It’s obvious to me why nature is fun for kids. The fresh air, the vitamin D. Being outside is so good for us and it gets us beyond our four walls. Being in nature is why I love our roadschooling lifestyle so much.

when you can't homeschool

My kids are really into nature journaling, so we plan to do a lot of that in the coming weeks. Kids tend to observe the little things in nature that we don’t catch with our busy adult minds. Follow them on a short nature walk and you will come home feeling refreshed. (And maybe ready to pack another box…)

3. Reading

Confession time: I don’t read to my kids enough. I don’t know when the read alouds stopped happening as frequently as we’d like, but I’m determined to pick it back up again. This crazy time in our lives may seem like a weird time to start back up, but I think it’s the perfect time. It will be a great reason to slow down and re-connect when we have so many other tasks that need our attention the rest of the day.

when you can't homeschool

You may already do a lot of read alouds as a part of your day, so maybe you can change it up another way- by having your kids pick the topic or books, by skipping the school books for real books for a lessons, or by starting a new series of books you haven’t picked up before. Let the joy of reading together as a family spark some new excitement in your family!

4. Games

We are a total game family! Family game night is one of my favorite times. We haven’t been playing as many games since we have a toddler who likes to pretend she’s Wreck It Ralph right now, so making game playing a priority during this time is exactly what our family needs.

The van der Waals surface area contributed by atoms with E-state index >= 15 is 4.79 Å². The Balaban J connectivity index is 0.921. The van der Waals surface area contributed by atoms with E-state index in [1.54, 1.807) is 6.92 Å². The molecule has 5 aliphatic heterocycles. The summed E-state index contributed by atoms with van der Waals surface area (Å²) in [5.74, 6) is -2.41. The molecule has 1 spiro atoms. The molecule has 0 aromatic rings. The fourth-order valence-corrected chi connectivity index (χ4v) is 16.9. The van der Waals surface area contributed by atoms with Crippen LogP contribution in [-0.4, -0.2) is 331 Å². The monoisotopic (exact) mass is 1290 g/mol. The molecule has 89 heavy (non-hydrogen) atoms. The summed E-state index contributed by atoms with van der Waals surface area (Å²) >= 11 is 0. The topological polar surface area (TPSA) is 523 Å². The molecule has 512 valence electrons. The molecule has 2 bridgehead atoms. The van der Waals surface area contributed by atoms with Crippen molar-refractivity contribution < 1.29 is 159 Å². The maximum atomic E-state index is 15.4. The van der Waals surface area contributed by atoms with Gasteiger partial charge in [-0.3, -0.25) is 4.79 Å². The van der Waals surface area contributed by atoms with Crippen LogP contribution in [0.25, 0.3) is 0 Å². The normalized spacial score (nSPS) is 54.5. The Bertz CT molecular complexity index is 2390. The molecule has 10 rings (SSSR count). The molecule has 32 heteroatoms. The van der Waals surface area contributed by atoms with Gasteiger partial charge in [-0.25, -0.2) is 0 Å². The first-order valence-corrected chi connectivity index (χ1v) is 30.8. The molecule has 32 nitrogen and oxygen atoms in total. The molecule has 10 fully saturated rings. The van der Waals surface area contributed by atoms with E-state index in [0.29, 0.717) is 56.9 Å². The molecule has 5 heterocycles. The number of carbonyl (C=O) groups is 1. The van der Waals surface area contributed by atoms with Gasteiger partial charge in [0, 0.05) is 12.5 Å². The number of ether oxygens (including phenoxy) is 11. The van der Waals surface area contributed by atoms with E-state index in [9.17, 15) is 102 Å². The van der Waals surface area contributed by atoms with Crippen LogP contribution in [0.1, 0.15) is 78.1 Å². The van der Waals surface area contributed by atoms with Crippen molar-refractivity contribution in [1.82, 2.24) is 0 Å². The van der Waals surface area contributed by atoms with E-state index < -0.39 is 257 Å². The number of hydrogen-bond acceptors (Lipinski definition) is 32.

when you can't homeschool

Games can be so incredibly educational and give kids a way to practice all sorts of different concepts. It’s no wonder that gameschooling is now considered a method of homeschooling. Pick out a new game this week and have a blast together as a family.

When you can’t homeschool

Right now, our homeschool doesn’t look anything remotely like school, and I’ve finally come to accept that that’s okay. My kids will go back to their math books. We will continue our phonics lessons. They will learn their states and capitals. But, for now, we’re going to be focusing on what our family needs most, and that is rest and joy during a hectic time in our lives. When you can’t homeschool, lots and lots of learning and wonderful moments can still be accomplished.

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5 thoughts on “When You Can’t Homeschool

  1. Any (honest) public school teacher will tell you there can be weeks and weeks during the traditional school year where progress toward learning goals just sort of…slows down…and even stops. This is especially true for the 2 weeks before each major school break. During those times, teaching is more just being a traffic cop, and getting them to focus on one or two things to salvage the day. Homeschoolers probably get more done than they think even on “downtimes.”

    1. Thank you for your public school perspective on this! I totally agree that homeschoolers probably do get more done than they think on downtimes, for sure! Our “down time” the past two weeks has been attending my midwife appointment, learning how to raise baby chicks, visiting a national park (gotta earn those Junior Ranger Badges!), and sewing an entire stuffed animal. I’d say that they did plenty of learning, even if none of it came from a book.

  2. I saw that your boys love to sew… what do they sew?? My boy turns 6 soon and he really wants to sew something, anything. He even asked for needles for his birthday, haha. So I thought I’d see if you had any suggestions. 🙂
    I feel like all the things you mentioned, art/read alouds etc, are all basically what our school is right now and it’s so fun. With a bit of math and experiments mixed in. Thanks for your emails and posts, they have been so helpful for us!

    1. Their favorite thing to sew is probably stuffed animals. It doesn’t have to be complicated- two pieces of fabric cut and then sewn and stuffed. They did make a stuffed chicken for 4-H that was pretty legit on the sewing machine, though! Have so much fun creating with your little guy!!

  3. Aw, thanks for replying! And I will, you just never know what some of these little passions may turn into when they’re older. 🙂